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Peloton Tumbles on Treadmill Recall, Sales Halt on Safety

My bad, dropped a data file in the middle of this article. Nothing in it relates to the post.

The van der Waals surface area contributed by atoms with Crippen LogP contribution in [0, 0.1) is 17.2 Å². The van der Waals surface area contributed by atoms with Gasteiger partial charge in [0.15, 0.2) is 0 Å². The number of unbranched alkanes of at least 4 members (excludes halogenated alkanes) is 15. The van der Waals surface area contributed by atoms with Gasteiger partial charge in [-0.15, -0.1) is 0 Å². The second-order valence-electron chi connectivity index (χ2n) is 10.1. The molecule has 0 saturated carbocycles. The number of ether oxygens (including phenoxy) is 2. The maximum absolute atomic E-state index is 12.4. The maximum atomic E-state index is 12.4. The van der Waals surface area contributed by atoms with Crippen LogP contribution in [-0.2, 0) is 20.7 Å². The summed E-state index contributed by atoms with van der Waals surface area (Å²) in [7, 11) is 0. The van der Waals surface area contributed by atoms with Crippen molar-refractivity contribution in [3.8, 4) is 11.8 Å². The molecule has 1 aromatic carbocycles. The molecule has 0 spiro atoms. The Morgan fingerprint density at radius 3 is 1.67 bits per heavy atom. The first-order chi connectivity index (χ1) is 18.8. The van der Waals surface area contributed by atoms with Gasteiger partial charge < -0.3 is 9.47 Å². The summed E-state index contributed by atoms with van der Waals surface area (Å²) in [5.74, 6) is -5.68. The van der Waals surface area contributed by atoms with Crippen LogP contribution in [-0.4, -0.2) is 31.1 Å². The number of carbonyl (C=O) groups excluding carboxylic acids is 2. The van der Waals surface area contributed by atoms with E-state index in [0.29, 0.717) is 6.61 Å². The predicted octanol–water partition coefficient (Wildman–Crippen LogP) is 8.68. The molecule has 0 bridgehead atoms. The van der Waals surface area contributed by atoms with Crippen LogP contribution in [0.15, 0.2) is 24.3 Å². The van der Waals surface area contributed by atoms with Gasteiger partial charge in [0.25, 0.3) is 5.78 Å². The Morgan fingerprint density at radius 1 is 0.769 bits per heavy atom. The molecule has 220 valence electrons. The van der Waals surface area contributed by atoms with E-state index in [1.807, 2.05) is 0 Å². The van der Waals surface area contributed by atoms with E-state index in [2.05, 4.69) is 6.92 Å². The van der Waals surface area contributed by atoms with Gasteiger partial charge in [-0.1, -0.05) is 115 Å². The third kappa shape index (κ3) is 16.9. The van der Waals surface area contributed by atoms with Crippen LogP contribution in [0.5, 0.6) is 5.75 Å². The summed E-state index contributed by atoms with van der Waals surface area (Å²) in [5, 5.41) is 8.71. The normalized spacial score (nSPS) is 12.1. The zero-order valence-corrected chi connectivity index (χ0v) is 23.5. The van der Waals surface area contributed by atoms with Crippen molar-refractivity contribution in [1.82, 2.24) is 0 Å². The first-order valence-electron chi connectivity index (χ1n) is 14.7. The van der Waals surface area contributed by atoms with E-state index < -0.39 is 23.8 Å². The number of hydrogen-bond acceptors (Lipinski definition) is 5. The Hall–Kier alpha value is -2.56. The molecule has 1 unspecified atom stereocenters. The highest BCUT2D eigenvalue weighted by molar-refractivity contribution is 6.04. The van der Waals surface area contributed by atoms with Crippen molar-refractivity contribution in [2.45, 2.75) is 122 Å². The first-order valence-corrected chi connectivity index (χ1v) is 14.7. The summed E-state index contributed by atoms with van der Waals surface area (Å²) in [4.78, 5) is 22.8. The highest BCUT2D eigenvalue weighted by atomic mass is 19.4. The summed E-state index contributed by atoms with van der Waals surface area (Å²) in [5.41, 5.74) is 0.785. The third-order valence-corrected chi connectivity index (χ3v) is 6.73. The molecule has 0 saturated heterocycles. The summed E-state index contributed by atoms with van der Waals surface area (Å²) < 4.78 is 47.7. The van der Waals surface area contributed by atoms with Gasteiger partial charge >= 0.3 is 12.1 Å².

(Bloomberg) — Peloton Interactive Inc. recalled its treadmill products and will stop selling them in the U.S. after a child died and more than 70 safety incidents were reported, walking back an earlier position that the devices were safe if used properly. The shares fell as much as 16%, the most in about six months.The recalls involve two Peloton treadmill models: Tread and Tread+, the company and the U.S. Consumer Product Safety Commission said in a joint statement Wednesday. Consumers who have purchased either treadmill should immediately stop using it and contact Peloton for a full refund, according to the statement.The Tread+ machine, which costs more than $4,200, had been involved in a series of accidents, prompting a warning from U.S. regulators last month and an investigation by the safety commission. Initially, Peloton called the commission’s warning “misleading and inaccurate.” The company said then that there was no reason to stop using the Tread+ as long as all warnings and safety instructions are followed.On Wednesday, Peloton Chief Executive Officer John Foley said it was an error to not take earlier warnings more seriously.“Peloton made a mistake in our initial response to the Consumer Product Safety Commission’s request that we recall the Tread+,” Foley said. “We should have engaged more productively with them from the outset. For that, I apologize.”The treadmill first launched in 2018 and was renamed the Tread+ last year when the cheaper Tread was announced. Peloton hasn’t said how much revenue it generates from the treadmills, though its Bike products are believed to generate the bulk of income. Peloton has become synonymous with the pandemic era, attracting a legion of fans with its technology-infused stationary bikes and treadmills and subscription-based exercise program.“The voluntary recall of Peloton’s Tread and Tread+ is a clear negative,” analysts at Keybanc Capital Markets wrote. “This may have other unquantifiable impacts to long-term demand.” Peloton reports third-quarter earnings on Thursday. Peloton declined to comment on the financial impact of the recalls ahead of the earnings report.For customers who don’t want refunds, Peloton is offering remedies and hardware fixes. For the Tread+, the device which was involved in the death of a child, Peloton said it will help consumers move it to a room inaccessible to kids and pets. The company said it’s also working on a software update that will require a pass code to be entered to use the machine.Peloton is recalling the Tread because the device’s screen could become loose, detach, and fall, potentially harming a user. The company said it will soon offer a repair program for that problem for people who don’t want a refund.“The agreement between CPSC and Peloton is the result of weeks of intense negotiation and effort, culminating in a cooperative agreement that I believe serves the best interests of Peloton and of consumers,” Robert Adler, acting chairman of the CPSC, said in the statement.Filings from the safety commission show that about 125,000 Tread+ models have been sold to date, while the Tread, which costs about $2,500, only has about 1,050 units on the market. That cheaper treadmill launched recently in the U.S. via limited sales channels. It was due for an expanded U.S. launch on May 27.Peloton generated about $1.5 billion in revenue from hardware products in fiscal 2020. If the company did indeed sell 125,000 Tread+ units, that suggests it brought in more than $500 million from the product in its lifetime, or a small slice of total annual revenue. The company was forced to pause deliveries of the Tread+ for several months last year due to the pandemic.In earnings conference calls with analysts over the past several months, Peloton executives said that the Tread beat sales expectations in the U.K. and that it could eventually be a “rocket ship” for the company. New York-based Peloton had also said it expects the Tread to have a larger impact in fiscal 2022 and that the treadmill opportunity is potentially larger than bikes.The safety commission said the recall of the Tread+ followed 72 reports of adults, children, pets, and objects being pulled under the rear of the treadmill, the same flaw that led to the death of the child. Of those reports, 29 involved significant injuries to children, the CPSC said.For the Tread, the commission said that it received 18 reports of the touch screen becoming loose and 6 reports of the screen actually detaching and falling. It received no reports of injury in the U.S., but has seen reports of minor injuries in the U.K. and Canada.The treadmill recalls aren’t the first for Peloton. Last October, the company recalled pedals sold between 2013 and 2016 for about 27,000 bikes due to potential leg injuries from the parts breaking off. For that recall, Peloton provided replacement parts.“We believe strongly in the future of at-home connected fitness and are committed to work with the CPSC to set new industry safety standards for treadmills,” Foley added in a statement posted on Peloton’s website. “We have a desire and a responsibility to be an industry leader in product safety.”(Updates with Peloton revenue, details on previous recall.)For more articles like this, please visit us at bloomberg.comSubscribe now to stay ahead with the most trusted business news source.©2021 Bloomberg L.P.

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